In last week’s blog, we discussed the cost it takes to keep and train a thoroughbred racehorse. However, as you might have guessed, there is another – sometimes substantial – cost when entering the Sport of Kings and that is the actual purchase price of the equine athlete.
So… seriously… how much does it cost to buy a racehorse?
Whether you own singularly or invest in horse racing partnerships, for what many would describe as a luxury purchase, the cost to buy a racehorse has a vast range. For example, at the 2014 Keeneland September yearling sale, the most expensive horse purchase was $1.2M. On the flip side, on the very last day of the sale – during session 13 – a yearling sold for a only $1,000. I’d say that’s a pretty enormous range, right? At the very same sale, the average price for a yearling was $276,375 and the median $254,000.
Just last week, OBS (Ocala Breeders’ Sales) concluded its third and final two-year-old in training sale of the year. During the OBS June sale, the average price was $39,722 and the median was $18,000. Several horses sold for as much as $575,000 and, on the low end, there were horses sold for as little as $1,000. In fact, at all three OBS Sales – March, April, and June – there were countless horses sold for less than $10,000.
So maybe the question isn’t how much does it cost to buy a racehorse but how much does it cost to buy a GOOD racehorse?
This question – like our first question – comes with an incredible range. Remember, our Triple Crown Winner – American Pharoah – was a “buyback” at $300,000 at the Fasig-Tipton Saratoga Select Yearling Sale in 2013. Another Bob Baffert Kentucky Derby winner, Silver Charm, was purchased for $75,000 at auction, the same price as 2013 Kentucky Derby winner, Funny Cide. Funny Cide, the “plucky NY Bred gelding” was owned by Sackatoga Stable, a group of high school buddies who each put up $5,000 initially to take a shot at horse racing.
But wait… there’s more!
John Henry (my second favorite all-time non-LRF horse behind Ruffian) was sold originally as a yearling for $1,100. That is not a misprint and I didn’t leave out any zeros. If you don’t think John Henry was game, watch this. Speaking of Little Red Feather (ok, I’m biased), our GI winning filly Egg Drop was purchased as a yearling by Tom McCrocklin for the bargain basement price of $12,500. She later sold – in foal to Tapit – at the 2014 Keeneland November sale for $1.9M. That was a very very good day.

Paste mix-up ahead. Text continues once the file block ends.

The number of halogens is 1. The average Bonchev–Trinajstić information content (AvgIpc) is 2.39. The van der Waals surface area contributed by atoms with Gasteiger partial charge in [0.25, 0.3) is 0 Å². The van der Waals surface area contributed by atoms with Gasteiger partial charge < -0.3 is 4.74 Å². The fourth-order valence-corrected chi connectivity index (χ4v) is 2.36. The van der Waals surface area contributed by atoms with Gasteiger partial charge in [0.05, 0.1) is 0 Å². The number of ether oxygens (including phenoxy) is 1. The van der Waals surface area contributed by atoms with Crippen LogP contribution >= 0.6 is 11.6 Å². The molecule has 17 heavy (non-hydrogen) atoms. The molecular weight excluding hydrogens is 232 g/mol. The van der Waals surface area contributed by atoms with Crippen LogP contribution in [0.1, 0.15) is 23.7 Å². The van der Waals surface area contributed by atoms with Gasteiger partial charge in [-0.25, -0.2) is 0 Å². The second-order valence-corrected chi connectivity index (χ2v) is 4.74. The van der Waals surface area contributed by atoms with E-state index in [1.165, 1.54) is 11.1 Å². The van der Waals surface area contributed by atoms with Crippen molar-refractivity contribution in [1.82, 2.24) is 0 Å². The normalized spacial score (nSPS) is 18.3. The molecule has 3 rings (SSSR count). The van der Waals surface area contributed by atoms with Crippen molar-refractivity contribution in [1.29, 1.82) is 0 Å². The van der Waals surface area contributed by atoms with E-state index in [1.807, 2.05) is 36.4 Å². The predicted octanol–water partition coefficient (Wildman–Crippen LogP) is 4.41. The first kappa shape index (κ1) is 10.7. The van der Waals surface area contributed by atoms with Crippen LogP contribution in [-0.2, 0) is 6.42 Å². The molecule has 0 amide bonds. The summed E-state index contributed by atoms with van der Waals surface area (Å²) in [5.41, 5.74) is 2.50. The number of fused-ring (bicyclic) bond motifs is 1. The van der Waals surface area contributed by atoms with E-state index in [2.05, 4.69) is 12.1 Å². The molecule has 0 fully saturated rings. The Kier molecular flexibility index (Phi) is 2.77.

I guess what we are saying here is it that you do not have to be a multi-millionaire or a shiek or on the fortune 500 list to a) own a racehorse and/or b) own a great racehorse.
You guessed it… there’s more!
Truth of the matter is, more and more people are joining horse racing partnerships or thoroughbred partnerships than ever before. A syndicate means you don’t have to own 100% of the horse. Instead, you may purchase a fractional share in a racehorse. I spoke to Aron Wellman, President of Eclipse Thoroughbred Partners, and an entry level fee for someone to purchase a piece of one of their horses is $10,000. Tom Bellhouse, Chief Operating Officer at West Point Thoroughbreds, explained that their entry level position is between $8,000 – $10,000. Both Eclipse and West Point are two of the best in the business when it comes to partnerships and many of their partners have found themselves in the winners’ circle of graded stakes races while investing $10,000 or less. Gary Fenton, Managing Partner of Little Red Feather Racing, always takes the approach that horse ownership is a numbers game. “I tell people all the time that I’d rather have 10% of 10 horses than 100% of one,” Fenton said.
After reviewing my own blog, I’m not sure I completely answered my own question! AAAHHHH! I guess the answer is it can cost as little as $1,000 or as much as $16M (see The Green Monkey). However, I think the point I’m trying to make is that it really doesn’t cost that much to buy a racehorse and, to some extent, to buy a good one!
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